• Cites sources for its information Where did you get the information you are including in your blog post? While, as marketers, our natural instinct is to not have users leave our page, consider linking out to your sources from your post. Don’t worry, if you make sure to open the link “in a new window”, you will still keep your page open for them.
  • Has positive consumer reviewsAre there relevant reviews for your organization on websites like Yelp, ZocDoc or Vitals? You can consider adding those ratings to the footer or side column on your post template. If you do not have profiles on those popular review-focused websites, you can encourage comments below the post to start to build this credibility for the future.
  • Has a trusted domain extensionNot all domain extensions are created equal. While .com and .net are generic for any content, other niche extensions like .edu and .health have stricter terms and are designed specifically for certain types of content. If you are aiming to assert your content as focused and credible, it is recommended that your website’s domain extension reflect this intention.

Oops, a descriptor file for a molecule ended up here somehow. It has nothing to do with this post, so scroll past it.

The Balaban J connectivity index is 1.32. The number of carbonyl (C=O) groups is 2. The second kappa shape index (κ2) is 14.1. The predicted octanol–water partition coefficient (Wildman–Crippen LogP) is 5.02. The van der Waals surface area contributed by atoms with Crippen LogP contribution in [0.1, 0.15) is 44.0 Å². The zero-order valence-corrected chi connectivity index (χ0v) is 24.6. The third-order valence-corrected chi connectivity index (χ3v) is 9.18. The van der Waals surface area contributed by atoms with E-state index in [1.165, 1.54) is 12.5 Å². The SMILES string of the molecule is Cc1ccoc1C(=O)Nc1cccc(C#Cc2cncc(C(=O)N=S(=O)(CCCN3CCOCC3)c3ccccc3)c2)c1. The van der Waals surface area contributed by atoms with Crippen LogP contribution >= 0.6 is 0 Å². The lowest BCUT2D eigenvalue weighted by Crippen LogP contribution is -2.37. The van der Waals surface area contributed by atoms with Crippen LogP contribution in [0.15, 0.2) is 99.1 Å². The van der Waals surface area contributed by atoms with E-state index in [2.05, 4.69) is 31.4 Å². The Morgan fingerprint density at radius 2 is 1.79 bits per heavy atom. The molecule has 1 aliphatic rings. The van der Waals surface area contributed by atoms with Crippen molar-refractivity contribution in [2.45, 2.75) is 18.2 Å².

• Has an overall nice design and is an easy site to useThere’s no need to reinvent the wheel when it comes to design. Luckily, there are many tools to help improve your readers’ experience and ensure a nice overall design. Take advantage of free or inexpensive resources like Canva (to help with graphic design), Squarespace (to put up a quick landing page) and Dribbble (to get inspired and potentially hire a designer) so you can focus your time on your content and not design.